“It’s interesting to think that in a modern public school, where kids are being required to use electronic devices like iPads,” the authors wrote, “Steve Jobs’s kids would be some of the only kids opted out.”

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Billionaire Tech Moguls Intend To Remake America’s Schools

Technocrat billionaires are taking over American education, recasting teachers as mere facilitators who administer self-learning modules created by the same Technocrats. This is a must read story. If you think ‘government schools’ were already corrupted with Common Core Education Standards, then you will really hate ‘Technocrat schools’ where parents will have zero input as to what their Children are taught. ⁃ TN Editor

In San Francisco’s public schools, Marc Benioff, the chief executive of Salesforce, is giving middle school principals $100,000 “innovation grants” and encouraging them to behave more like start-up founders and less like bureaucrats.

In Maryland, Texas, Virginia and other states, Netflix’s chief, Reed Hastings, is championing a popular math-teaching program where Netflix-like algorithms determine which lessons students see.

And in more than 100 schools nationwide, Mark Zuckerberg, Facebook’s chief, is testing one of his latest big ideas: software that puts children in charge of their own learning, recasting their teachers as facilitators and mentors.

In the space of just a few years, technology giants have begun remaking the very nature of schooling on a vast scale, using some of the same techniques that have made their companies linchpins of the American economy. Through their philanthropy, they are influencing the subjects that schools teach, the classroom tools that teachers choose and fundamental approaches to learning.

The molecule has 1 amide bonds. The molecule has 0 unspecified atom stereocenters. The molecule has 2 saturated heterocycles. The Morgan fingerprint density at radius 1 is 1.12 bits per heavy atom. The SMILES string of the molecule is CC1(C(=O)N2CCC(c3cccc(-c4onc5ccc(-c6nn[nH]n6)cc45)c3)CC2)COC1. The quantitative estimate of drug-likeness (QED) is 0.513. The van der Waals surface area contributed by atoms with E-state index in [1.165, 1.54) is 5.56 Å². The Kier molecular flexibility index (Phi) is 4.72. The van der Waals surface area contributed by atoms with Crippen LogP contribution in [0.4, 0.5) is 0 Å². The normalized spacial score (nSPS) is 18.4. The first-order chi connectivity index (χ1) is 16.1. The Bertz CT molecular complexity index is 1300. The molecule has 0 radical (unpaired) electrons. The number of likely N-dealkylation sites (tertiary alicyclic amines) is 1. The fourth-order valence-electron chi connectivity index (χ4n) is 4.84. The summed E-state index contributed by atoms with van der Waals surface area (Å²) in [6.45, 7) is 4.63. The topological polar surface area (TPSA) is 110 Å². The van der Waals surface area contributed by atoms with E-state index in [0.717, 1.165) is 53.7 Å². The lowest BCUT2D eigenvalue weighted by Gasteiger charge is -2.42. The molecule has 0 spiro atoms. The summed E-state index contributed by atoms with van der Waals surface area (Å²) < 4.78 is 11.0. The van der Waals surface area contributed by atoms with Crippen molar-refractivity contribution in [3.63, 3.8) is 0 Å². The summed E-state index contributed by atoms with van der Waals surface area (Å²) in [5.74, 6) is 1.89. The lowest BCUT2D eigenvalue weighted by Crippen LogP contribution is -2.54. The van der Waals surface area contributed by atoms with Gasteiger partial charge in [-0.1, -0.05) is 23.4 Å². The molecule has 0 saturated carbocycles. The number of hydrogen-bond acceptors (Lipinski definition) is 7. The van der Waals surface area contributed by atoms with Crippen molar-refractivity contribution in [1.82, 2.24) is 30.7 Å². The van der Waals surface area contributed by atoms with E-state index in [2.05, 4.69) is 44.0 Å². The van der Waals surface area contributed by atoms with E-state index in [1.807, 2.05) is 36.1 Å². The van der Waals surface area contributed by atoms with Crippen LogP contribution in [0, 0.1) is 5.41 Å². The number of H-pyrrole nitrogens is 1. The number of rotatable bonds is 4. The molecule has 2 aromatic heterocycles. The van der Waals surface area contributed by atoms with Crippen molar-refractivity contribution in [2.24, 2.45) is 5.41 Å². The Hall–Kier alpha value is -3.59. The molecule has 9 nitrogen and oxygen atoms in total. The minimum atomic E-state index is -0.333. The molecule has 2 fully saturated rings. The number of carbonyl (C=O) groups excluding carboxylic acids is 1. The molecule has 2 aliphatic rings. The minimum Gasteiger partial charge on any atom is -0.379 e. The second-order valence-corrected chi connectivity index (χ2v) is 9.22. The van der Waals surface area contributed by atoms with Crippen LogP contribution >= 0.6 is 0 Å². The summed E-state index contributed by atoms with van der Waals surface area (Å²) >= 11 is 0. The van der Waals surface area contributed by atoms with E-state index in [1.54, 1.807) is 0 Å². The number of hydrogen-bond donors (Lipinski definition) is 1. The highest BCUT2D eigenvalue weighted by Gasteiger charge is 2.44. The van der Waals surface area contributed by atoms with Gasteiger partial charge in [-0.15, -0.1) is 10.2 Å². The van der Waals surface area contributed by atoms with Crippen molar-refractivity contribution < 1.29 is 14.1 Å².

The involvement by some of the wealthiest and most influential titans of the 21st century amounts to a singular experiment in education, with millions of students serving as de facto beta testers for their ideas. Some tech leaders believe that applying an engineering mind-set can improve just about any system, and that their business acumen qualifies them to rethink American education.

“They are experimenting collectively and individually in what kinds of models can produce better results,” said Emmett D. Carson, chief executive of Silicon Valley Community Foundation, which manages donor funds for Mr. Hastings, Mr. Zuckerberg and others. “Given the changes in innovation that are underway with artificial intelligence and automation, we need to try everything we can to find which pathways work.”

But the philanthropic efforts are taking hold so rapidly that there has been little public scrutiny.

Tech companies and their founders have been rolling out programs in America’s public schools with relatively few checks and balances, The New York Times found in interviews with more than 100 company executives, government officials, school administrators, researchers, teachers, parents and students.